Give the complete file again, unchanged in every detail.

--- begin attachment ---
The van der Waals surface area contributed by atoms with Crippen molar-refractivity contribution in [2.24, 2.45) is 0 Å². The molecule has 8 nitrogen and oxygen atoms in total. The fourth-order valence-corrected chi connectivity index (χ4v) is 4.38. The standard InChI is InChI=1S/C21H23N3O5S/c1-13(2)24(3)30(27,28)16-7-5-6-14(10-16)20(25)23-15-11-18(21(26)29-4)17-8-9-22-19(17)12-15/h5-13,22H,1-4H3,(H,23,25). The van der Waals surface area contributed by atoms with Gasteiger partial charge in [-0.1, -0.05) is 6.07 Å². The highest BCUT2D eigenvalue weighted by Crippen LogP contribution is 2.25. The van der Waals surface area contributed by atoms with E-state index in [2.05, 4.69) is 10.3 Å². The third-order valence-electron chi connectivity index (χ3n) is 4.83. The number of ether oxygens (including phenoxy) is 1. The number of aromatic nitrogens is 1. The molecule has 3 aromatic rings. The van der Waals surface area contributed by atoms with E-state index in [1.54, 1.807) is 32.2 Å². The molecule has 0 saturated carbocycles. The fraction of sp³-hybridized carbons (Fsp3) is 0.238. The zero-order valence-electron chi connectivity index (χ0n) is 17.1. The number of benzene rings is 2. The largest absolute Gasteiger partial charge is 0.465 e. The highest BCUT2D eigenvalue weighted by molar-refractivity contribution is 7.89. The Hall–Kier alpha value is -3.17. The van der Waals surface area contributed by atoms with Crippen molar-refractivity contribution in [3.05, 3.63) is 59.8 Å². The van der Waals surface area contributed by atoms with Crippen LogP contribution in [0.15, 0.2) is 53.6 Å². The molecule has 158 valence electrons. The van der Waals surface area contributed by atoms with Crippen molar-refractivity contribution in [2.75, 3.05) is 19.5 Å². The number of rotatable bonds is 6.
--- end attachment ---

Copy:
The van der Waals surface area contributed by atoms with Crippen molar-refractivity contribution in [2.24, 2.45) is 0 Å². The molecule has 8 nitrogen and oxygen atoms in total. The fourth-order valence-corrected chi connectivity index (χ4v) is 4.38. The standard InChI is InChI=1S/C21H23N3O5S/c1-13(2)24(3)30(27,28)16-7-5-6-14(10-16)20(25)23-15-11-18(21(26)29-4)17-8-9-22-19(17)12-15/h5-13,22H,1-4H3,(H,23,25). The van der Waals surface area contributed by atoms with Gasteiger partial charge in [-0.1, -0.05) is 6.07 Å². The highest BCUT2D eigenvalue weighted by Crippen LogP contribution is 2.25. The van der Waals surface area contributed by atoms with E-state index in [2.05, 4.69) is 10.3 Å². The third-order valence-electron chi connectivity index (χ3n) is 4.83. The number of ether oxygens (including phenoxy) is 1. The number of aromatic nitrogens is 1. The molecule has 3 aromatic rings. The van der Waals surface area contributed by atoms with E-state index in [1.54, 1.807) is 32.2 Å². The molecule has 0 saturated carbocycles. The fraction of sp³-hybridized carbons (Fsp3) is 0.238. The zero-order valence-electron chi connectivity index (χ0n) is 17.1. The number of benzene rings is 2. The largest absolute Gasteiger partial charge is 0.465 e. The highest BCUT2D eigenvalue weighted by molar-refractivity contribution is 7.89. The Hall–Kier alpha value is -3.17. The van der Waals surface area contributed by atoms with Crippen molar-refractivity contribution in [3.05, 3.63) is 59.8 Å². The van der Waals surface area contributed by atoms with Crippen LogP contribution in [0.15, 0.2) is 53.6 Å². The molecule has 158 valence electrons. The van der Waals surface area contributed by atoms with Crippen molar-refractivity contribution in [2.75, 3.05) is 19.5 Å². The number of rotatable bonds is 6.